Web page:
Huskies are Sports Illustrated Cover Boys
Nov. 16, 2006
The junior guard and senior forward are pictured with the headline, 'Big is Back: Will it Be a Big Year for the Huskies?'
Inside the magazine, there is a full-page photo of freshman center Spencer Hawes. He is pictured in a vintage Husky uniform on a page titled 'The Throwback.'
Washington is one of five schools featured on regional covers for the college basketball preview edition that pictures players from Georgetown, North Carolina, Kansas and Wisconsin in other regions of the country.
This marks the first time the UW basketball team has been featured on the cover of Sports Illustrated and the third time for any Husky team. Two quarterbacks from the UW football team have appeared on the cover, Sonny Sixkiller on Oct. 4, 1971 and Bob Schloredt on Oct. 3, 1960.
The Husky basketball team hopes to avoid the Sports Illustrated jinx when they host Sacramento State, Sunday, Nov. 19 at 1 p.m.
The fabled SI jinx struck Schloredt one week after he was pictured on the cover taking a shotgun snap. The heavily favored Huskies lost when Navy scored in the final minutes after recovering a fumbled snap by Schloredt.
The Huskies are listed 14th nationally in Sports Illustrated's 2007 preseason projections. Writer Kelli Anderson's story, which focused on Appleby, appears below:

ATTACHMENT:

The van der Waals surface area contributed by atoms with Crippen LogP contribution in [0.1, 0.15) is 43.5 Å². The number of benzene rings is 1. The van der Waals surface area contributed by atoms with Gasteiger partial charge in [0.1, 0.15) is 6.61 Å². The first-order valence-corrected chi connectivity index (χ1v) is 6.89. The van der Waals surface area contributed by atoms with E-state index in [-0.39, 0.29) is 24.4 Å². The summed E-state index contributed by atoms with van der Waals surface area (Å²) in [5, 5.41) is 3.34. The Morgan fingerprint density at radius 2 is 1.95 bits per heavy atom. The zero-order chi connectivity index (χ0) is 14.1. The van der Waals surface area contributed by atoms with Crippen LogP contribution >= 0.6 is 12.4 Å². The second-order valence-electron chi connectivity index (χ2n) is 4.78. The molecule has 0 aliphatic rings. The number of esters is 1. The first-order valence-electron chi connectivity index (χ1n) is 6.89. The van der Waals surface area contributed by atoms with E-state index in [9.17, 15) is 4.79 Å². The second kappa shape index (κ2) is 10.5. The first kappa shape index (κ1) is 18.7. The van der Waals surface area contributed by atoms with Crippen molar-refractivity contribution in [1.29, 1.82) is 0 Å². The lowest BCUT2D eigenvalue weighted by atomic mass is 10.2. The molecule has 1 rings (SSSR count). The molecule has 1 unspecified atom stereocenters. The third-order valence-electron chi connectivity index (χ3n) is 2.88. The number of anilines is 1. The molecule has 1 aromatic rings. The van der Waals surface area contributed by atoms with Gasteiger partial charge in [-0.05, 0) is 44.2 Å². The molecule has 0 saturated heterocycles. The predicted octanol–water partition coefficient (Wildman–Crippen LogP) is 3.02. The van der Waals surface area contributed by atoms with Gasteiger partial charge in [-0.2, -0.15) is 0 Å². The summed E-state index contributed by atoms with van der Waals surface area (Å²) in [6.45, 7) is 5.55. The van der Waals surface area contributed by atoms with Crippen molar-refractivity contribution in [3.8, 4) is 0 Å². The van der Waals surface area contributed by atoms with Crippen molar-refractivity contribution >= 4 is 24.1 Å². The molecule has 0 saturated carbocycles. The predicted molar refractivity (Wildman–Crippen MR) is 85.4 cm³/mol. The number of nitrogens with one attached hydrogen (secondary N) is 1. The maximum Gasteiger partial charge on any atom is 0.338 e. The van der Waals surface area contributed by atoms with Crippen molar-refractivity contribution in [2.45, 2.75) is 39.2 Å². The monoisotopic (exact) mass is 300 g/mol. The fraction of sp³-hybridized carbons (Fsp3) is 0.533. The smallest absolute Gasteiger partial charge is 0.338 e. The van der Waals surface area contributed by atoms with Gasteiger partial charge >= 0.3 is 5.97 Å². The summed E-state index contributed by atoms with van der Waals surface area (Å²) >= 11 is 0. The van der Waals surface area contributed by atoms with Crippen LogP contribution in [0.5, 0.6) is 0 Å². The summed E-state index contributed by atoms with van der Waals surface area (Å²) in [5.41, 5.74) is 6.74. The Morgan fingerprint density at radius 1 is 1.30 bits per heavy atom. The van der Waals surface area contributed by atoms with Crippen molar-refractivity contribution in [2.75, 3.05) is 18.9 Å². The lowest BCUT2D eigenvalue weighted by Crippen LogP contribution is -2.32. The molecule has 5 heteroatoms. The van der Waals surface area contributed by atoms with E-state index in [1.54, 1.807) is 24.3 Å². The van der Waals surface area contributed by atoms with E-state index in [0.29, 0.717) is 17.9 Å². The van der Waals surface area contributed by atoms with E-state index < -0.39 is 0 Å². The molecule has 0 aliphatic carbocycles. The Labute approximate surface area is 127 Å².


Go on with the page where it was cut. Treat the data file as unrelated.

Despite an improved inside game, the Huskies biggest weapon is a marksman in the mold of the Pistol
Junior guard Ryan Appleby (left) grew up idolizing LSU legend Pete Maravich, but aside from Appleby's floppy locks and long-range bombs, there's not much of the Pistol in his play. 'Once in a while Ryan will get in a jam and you'll see him pull a pass out of nowhere,' says Huskies coach Lorenzo Romar. 'But he's not usually a showy guy on the court.'
That is, if you don't consider deadly accuracy from 25 feet out showy. Appleby, who played a year at Florida before transferring to Washington, hit 70 treys (42.4%) coming off the bench last season to earn the Pac-10 newcomer of the year award. 'He is a phenomenal shooter,' says Romar. 'If you took a picture of 50 of his shots, I think all 50 would look the same.'
Appleby first saw the Maravich biopic The Pistol when he was seven, and he later acquired the Maravich ¬ball-handling and shooting videos. 'I fell in love with the way he played, his love for the game,' he says. But it was Maravich's work ethic that had the biggest impact: At Stanwood (Wash.) High, Appleby showed up at the gym at 5:30 every morning to take 250 to 300 shots ¬before class.
Now Appleby can stretch defenses that want to focus on 6'7' sophomore Jon Brockman and 7-foot freshman Spencer Hawes, the jewel of a talented four-man freshman class. 'We've been pretty perimeter-oriented since I've been here,' says Romar, who is in his fifth year in Seattle. 'This year we will have more of an inside presence and better balance. That's an exciting prospect.'
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